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  • Meeting abstract
  • Open Access

Functional impairment of Tax-specific but not CMV-specific CTLs in a minor population of asymptomatic HTLV-1-carriers

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Retrovirology20118 (Suppl 1) :A101

  • Published:


  • Spastic Paraparesis
  • Minor Population
  • Asymptomatic Stage
  • Peptide Stimulation
  • Major Target Antigen

Human T-cell leukemia virus type 1 (HTLV-1) causes adult T-cell leukemia (ATL) and HTLV-I-associated myelopathy/tropical spastic paraparesis (HAM/TSP) in a small percentage of infected individuals. ATL is often associated with general immune suppression and an impaired HTLV-1-specific T cell response. We previously found that a small fraction of asymptomatic HTLV-1-carriers (AC) also showed impaired T cell responses against the major target antigen Tax. However, it is unclear whether the impaired HTLV-1-specific T cell response in these individuals is an HTLV-1-specific phenomenon, or merely reflects general immune suppression. In this study, we investigated the function of Tax-specific cytotoxic T lymphocytes (CTLs) using tetramers consisting of major CTL epitopes and HLA-A0201, A2402, or A1101 in various HTLV-1-infected individuals possessing these HLAs. Tax-specific CTLs were detected in 33.3% (n=7/21), 100% (n=18/18), and 86.4% (n=19/22) of chronic ATL (cATL) patients, HAM/TSP patients, and AC, respectively. Tax-specific CTLs of all HAM/TSP patients tested proliferated well in culture and produced IFN-γ when stimulated with Tax peptides, while Tax-specific CTLs detected in cATL patients did not. In ACs, the Tax-specific CTL responses were retained in most cases. However, Tax-specific CTLs in one AC hardly produced IFN-γ and failed to proliferate or express a degranulation (CD107a) marker upon Tax peptide stimulation. In contrast, cytomegalovirus (CMV) pp65-specific CTLs in the same donor could be fully activated by pp65 peptide stimulation. These findings indicated that HTLV-1-specific T cell function is impaired in a limited population in an HTLV-1-specific manner during an asymptomatic stage.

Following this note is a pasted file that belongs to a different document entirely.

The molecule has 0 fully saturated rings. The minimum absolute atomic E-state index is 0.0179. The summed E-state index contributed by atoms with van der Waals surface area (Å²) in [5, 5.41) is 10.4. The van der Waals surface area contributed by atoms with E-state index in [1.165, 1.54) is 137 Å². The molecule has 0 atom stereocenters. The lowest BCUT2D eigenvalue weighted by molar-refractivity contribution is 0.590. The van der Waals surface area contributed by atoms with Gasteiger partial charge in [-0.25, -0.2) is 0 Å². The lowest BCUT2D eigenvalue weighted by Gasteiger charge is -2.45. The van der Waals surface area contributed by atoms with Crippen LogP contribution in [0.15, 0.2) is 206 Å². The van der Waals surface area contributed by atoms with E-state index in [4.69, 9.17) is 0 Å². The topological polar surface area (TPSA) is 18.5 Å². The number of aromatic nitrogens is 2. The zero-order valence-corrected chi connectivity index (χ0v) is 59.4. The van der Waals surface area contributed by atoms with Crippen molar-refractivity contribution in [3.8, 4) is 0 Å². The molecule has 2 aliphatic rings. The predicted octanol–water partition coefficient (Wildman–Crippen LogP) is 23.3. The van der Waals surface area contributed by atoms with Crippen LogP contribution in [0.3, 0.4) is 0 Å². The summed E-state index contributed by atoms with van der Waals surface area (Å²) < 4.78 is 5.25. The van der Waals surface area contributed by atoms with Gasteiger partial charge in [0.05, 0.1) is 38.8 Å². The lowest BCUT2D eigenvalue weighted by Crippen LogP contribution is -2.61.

Authors’ Affiliations

Department of Immunotherapeutics, Tokyo Medical and Dental University, Tokyo 113-8519, Japan
Department of Hematology, Imamura Bun-in Hospital, Kagoshima, Japan
Division of Hematology, Department of Internal Medicine, Kinki University School of Medicine, Osaka, Japan
Department of Molecular Medical Science, Institute of Medical Science, St. Marianna University School of Medicine, Kawasaki, Japan
Department of Hematology, National Kyushu Cancer Center, Fukuoka, Japan
Institute for Clinical Research, National Kyushu Cancer Center, Fukuoka, Japan
Laboratory of Tumor Cell Biology, Department of Medical Genome Science, Graduate School of Frontier Sciences, The University of Tokyo, Tokyo, Japan


© Hasegawa et al; licensee BioMed Central Ltd. 2011

This article is published under license to BioMed Central Ltd. This is an open access article distributed under the terms of the Creative Commons Attribution License (, which permits unrestricted use, distribution, and reproduction in any medium, provided the original work is properly cited.